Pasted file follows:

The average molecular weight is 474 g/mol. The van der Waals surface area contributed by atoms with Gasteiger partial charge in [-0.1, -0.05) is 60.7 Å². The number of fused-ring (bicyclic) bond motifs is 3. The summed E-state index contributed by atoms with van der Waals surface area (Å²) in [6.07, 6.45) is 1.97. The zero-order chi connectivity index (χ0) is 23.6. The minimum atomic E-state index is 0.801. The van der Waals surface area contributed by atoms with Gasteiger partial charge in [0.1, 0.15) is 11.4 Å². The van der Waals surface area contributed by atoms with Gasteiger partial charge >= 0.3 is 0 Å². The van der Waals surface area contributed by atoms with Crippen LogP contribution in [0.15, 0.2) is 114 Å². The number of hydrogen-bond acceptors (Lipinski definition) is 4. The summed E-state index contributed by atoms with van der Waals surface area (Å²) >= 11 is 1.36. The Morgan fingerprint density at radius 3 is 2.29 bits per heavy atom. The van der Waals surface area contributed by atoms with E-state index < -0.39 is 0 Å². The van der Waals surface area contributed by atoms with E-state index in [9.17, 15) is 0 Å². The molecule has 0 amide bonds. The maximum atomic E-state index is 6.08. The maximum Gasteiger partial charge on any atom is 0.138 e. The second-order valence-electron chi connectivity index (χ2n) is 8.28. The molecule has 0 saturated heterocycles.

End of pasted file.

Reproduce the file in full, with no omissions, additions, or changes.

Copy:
The average molecular weight is 474 g/mol. The van der Waals surface area contributed by atoms with Gasteiger partial charge in [-0.1, -0.05) is 60.7 Å². The number of fused-ring (bicyclic) bond motifs is 3. The summed E-state index contributed by atoms with van der Waals surface area (Å²) in [6.07, 6.45) is 1.97. The zero-order chi connectivity index (χ0) is 23.6. The minimum atomic E-state index is 0.801. The van der Waals surface area contributed by atoms with Gasteiger partial charge in [0.1, 0.15) is 11.4 Å². The van der Waals surface area contributed by atoms with Gasteiger partial charge >= 0.3 is 0 Å². The van der Waals surface area contributed by atoms with Crippen LogP contribution in [0.15, 0.2) is 114 Å². The number of hydrogen-bond acceptors (Lipinski definition) is 4. The summed E-state index contributed by atoms with van der Waals surface area (Å²) >= 11 is 1.36. The Morgan fingerprint density at radius 3 is 2.29 bits per heavy atom. The van der Waals surface area contributed by atoms with E-state index < -0.39 is 0 Å². The van der Waals surface area contributed by atoms with E-state index in [9.17, 15) is 0 Å². The molecule has 0 amide bonds. The maximum atomic E-state index is 6.08. The maximum Gasteiger partial charge on any atom is 0.138 e. The second-order valence-electron chi connectivity index (χ2n) is 8.28. The molecule has 0 saturated heterocycles.